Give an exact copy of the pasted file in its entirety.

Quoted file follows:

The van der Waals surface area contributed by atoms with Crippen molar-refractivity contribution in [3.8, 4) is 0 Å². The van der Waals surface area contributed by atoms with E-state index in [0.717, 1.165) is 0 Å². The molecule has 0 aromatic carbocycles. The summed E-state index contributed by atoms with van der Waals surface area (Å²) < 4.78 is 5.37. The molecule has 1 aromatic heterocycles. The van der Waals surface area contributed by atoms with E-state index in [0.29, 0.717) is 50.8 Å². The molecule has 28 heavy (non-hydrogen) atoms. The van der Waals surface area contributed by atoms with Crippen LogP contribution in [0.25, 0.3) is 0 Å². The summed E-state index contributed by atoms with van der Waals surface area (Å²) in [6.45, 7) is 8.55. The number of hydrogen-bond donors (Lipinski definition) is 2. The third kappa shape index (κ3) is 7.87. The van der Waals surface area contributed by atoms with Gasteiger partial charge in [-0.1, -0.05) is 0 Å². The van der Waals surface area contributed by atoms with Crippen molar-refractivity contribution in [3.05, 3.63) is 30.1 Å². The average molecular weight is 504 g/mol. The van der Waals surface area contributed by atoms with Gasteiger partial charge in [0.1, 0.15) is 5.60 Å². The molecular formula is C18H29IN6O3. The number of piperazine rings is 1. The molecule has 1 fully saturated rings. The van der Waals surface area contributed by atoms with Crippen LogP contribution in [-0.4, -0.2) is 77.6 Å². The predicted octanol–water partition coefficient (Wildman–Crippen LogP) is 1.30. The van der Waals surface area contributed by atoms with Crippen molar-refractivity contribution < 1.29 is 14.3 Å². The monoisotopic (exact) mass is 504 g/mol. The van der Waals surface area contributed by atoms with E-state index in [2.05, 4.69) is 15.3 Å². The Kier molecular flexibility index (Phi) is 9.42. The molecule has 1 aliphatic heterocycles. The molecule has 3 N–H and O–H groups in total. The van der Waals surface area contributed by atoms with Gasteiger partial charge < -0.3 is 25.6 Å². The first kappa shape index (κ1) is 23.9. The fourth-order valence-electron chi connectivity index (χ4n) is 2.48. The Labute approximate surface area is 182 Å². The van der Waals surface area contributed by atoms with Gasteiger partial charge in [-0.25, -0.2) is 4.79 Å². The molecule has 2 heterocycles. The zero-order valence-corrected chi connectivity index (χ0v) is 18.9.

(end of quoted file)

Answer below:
The van der Waals surface area contributed by atoms with Crippen molar-refractivity contribution in [3.8, 4) is 0 Å². The van der Waals surface area contributed by atoms with E-state index in [0.717, 1.165) is 0 Å². The molecule has 0 aromatic carbocycles. The summed E-state index contributed by atoms with van der Waals surface area (Å²) < 4.78 is 5.37. The molecule has 1 aromatic heterocycles. The van der Waals surface area contributed by atoms with E-state index in [0.29, 0.717) is 50.8 Å². The molecule has 28 heavy (non-hydrogen) atoms. The van der Waals surface area contributed by atoms with Crippen LogP contribution in [0.25, 0.3) is 0 Å². The summed E-state index contributed by atoms with van der Waals surface area (Å²) in [6.45, 7) is 8.55. The number of hydrogen-bond donors (Lipinski definition) is 2. The third kappa shape index (κ3) is 7.87. The van der Waals surface area contributed by atoms with Gasteiger partial charge in [-0.1, -0.05) is 0 Å². The van der Waals surface area contributed by atoms with Crippen molar-refractivity contribution in [3.05, 3.63) is 30.1 Å². The average molecular weight is 504 g/mol. The van der Waals surface area contributed by atoms with Gasteiger partial charge in [0.1, 0.15) is 5.60 Å². The molecular formula is C18H29IN6O3. The number of piperazine rings is 1. The molecule has 1 fully saturated rings. The van der Waals surface area contributed by atoms with Crippen LogP contribution in [-0.4, -0.2) is 77.6 Å². The predicted octanol–water partition coefficient (Wildman–Crippen LogP) is 1.30. The van der Waals surface area contributed by atoms with Crippen molar-refractivity contribution < 1.29 is 14.3 Å². The monoisotopic (exact) mass is 504 g/mol. The van der Waals surface area contributed by atoms with E-state index in [2.05, 4.69) is 15.3 Å². The Kier molecular flexibility index (Phi) is 9.42. The molecule has 1 aliphatic heterocycles. The molecule has 3 N–H and O–H groups in total. The van der Waals surface area contributed by atoms with Gasteiger partial charge < -0.3 is 25.6 Å². The first kappa shape index (κ1) is 23.9. The fourth-order valence-electron chi connectivity index (χ4n) is 2.48. The Labute approximate surface area is 182 Å². The van der Waals surface area contributed by atoms with Gasteiger partial charge in [-0.25, -0.2) is 4.79 Å². The molecule has 2 heterocycles. The zero-order valence-corrected chi connectivity index (χ0v) is 18.9.